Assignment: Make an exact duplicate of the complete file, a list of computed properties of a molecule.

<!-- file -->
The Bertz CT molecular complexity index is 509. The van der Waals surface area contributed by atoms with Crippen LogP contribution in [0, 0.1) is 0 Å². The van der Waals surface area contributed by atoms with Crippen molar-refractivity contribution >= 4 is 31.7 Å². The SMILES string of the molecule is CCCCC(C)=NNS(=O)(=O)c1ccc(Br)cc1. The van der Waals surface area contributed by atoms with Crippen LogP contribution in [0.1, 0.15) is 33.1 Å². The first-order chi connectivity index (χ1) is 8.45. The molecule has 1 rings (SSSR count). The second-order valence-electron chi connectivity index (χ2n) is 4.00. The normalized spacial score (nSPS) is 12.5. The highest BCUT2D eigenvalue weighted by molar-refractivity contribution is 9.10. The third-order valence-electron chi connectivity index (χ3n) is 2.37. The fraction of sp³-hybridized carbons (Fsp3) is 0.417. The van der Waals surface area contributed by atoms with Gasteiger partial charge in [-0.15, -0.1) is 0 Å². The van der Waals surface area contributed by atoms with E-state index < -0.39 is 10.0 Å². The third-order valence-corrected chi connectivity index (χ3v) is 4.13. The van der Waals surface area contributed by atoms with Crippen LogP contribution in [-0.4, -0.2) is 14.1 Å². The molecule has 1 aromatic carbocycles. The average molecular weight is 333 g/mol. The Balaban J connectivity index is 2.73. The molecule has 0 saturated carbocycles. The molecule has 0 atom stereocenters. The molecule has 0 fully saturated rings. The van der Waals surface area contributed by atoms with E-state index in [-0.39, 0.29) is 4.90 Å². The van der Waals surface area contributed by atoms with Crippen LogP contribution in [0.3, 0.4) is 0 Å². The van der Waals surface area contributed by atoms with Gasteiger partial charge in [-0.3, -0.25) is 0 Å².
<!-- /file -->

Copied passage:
The Bertz CT molecular complexity index is 509. The van der Waals surface area contributed by atoms with Crippen LogP contribution in [0, 0.1) is 0 Å². The van der Waals surface area contributed by atoms with Crippen molar-refractivity contribution >= 4 is 31.7 Å². The SMILES string of the molecule is CCCCC(C)=NNS(=O)(=O)c1ccc(Br)cc1. The van der Waals surface area contributed by atoms with Crippen LogP contribution in [0.1, 0.15) is 33.1 Å². The first-order chi connectivity index (χ1) is 8.45. The molecule has 1 rings (SSSR count). The second-order valence-electron chi connectivity index (χ2n) is 4.00. The normalized spacial score (nSPS) is 12.5. The highest BCUT2D eigenvalue weighted by molar-refractivity contribution is 9.10. The third-order valence-electron chi connectivity index (χ3n) is 2.37. The fraction of sp³-hybridized carbons (Fsp3) is 0.417. The van der Waals surface area contributed by atoms with Gasteiger partial charge in [-0.15, -0.1) is 0 Å². The van der Waals surface area contributed by atoms with E-state index < -0.39 is 10.0 Å². The third-order valence-corrected chi connectivity index (χ3v) is 4.13. The van der Waals surface area contributed by atoms with Crippen LogP contribution in [-0.4, -0.2) is 14.1 Å². The molecule has 1 aromatic carbocycles. The average molecular weight is 333 g/mol. The Balaban J connectivity index is 2.73. The molecule has 0 saturated carbocycles. The molecule has 0 atom stereocenters. The molecule has 0 fully saturated rings. The van der Waals surface area contributed by atoms with E-state index in [-0.39, 0.29) is 4.90 Å². The van der Waals surface area contributed by atoms with Crippen LogP contribution in [0.3, 0.4) is 0 Å². The van der Waals surface area contributed by atoms with Gasteiger partial charge in [-0.3, -0.25) is 0 Å².